Trying to keep up with the latest on hormone replacement therapy (or HRT) can be tough.
"Women don't know what to believe anymore," says Shelley R. Salpeter, MD, director of medicine consultation services at Santa Clara Valley Medical Center in San Jose, Calif.
Here are the pros and cons of using hormone replacement therapy, as well as some alternatives:
|Medical Condition||Pros||Cons||Alternatives to Hormone Replacement Therapy|
|Menopausal symptoms||Considered the best treatment for these symptoms (when severe), in women who are perimenopausal or postmenopausal.||Slight increased risk of breast or uterine cancer (risk is decreased for breast cancer if estrogen is used alone and for uterine cancer if both estrogen AND progesterone are used or if the woman has had a hysterectomy), and heart attack or stroke, in some women. May not be recommended for women who have a family or personal history of heart disease, stroke, blood clots, or breast cancer.||
Vaginal moisturizers, lubricants, vaginal estrogen
Treating each symptom directly.
|Osteoporosis (thinning bones)||Highly effective in reducing the risk of osteoporosis. May be good for women who cannot use other medicines that protect bone health.||Same as above.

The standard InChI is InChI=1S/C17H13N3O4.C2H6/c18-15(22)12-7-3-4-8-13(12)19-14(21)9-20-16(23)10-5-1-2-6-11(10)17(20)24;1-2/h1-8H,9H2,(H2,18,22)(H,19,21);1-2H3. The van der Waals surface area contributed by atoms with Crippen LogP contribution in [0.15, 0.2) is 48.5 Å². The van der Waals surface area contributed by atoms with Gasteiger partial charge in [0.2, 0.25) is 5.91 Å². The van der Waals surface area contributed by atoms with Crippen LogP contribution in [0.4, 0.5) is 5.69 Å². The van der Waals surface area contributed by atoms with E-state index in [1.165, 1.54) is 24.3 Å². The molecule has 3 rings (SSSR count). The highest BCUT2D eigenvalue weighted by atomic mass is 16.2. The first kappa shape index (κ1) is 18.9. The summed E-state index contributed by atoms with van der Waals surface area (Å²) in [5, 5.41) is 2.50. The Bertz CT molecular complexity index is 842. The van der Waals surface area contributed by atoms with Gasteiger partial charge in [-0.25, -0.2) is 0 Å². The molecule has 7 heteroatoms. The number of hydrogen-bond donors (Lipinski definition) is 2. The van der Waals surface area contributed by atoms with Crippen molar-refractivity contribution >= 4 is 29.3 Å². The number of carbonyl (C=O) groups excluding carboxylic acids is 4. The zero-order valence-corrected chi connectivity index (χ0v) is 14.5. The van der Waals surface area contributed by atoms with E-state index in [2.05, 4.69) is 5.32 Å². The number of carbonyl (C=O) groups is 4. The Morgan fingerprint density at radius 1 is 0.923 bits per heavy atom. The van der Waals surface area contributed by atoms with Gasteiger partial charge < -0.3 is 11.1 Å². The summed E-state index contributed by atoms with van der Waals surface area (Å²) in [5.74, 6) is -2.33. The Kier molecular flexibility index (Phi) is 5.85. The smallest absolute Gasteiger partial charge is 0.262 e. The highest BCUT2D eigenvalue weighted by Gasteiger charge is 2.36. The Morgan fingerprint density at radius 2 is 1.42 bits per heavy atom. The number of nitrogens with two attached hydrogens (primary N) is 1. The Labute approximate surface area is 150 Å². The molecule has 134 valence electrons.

Using hormone replacement therapy for prevention of osteoporosis alone -- not to treat menopausal symptoms -- is not recommended by the FDA. However, some women and their doctors may choose to use it for this reason.
Bisphosphonates, which reduce the breakdown of bone.
RANKL inhibitor (Prolia), which reduces bone turnover and resorption.
Hormone Replacement Therapy & Disease Prevention
Hormone replacement therapy was once used to prevent heart disease, dementia, Alzheimer's disease, and other conditions. But it is rarely used that way now. In at least some women, it may increase the risks of these conditions.
Some doctors use HRT in cases where a woman has a combination of symptoms that hormone replacement therapy can relieve. For instance, while using HRT for osteoporosis alone is not generally recommended, it may be used in a woman for that reason.
"If a woman in early menopause has low bone density, high cholesterol, mood changes, and sleep problems, she could just take one medicine -- estrogen -- instead of four," says Lynne T. Shuster, MD, director of the Women's Health Clinic at the Mayo Clinic in Rochester, Minn.
The key is to work closely with your doctor. Before deciding on hormone replacement therapy, go over the specific risks and benefits in your case. Keep in mind your age, lifestyle, and risk for disease. Then get regular checkups to make sure that you should continue with HRT.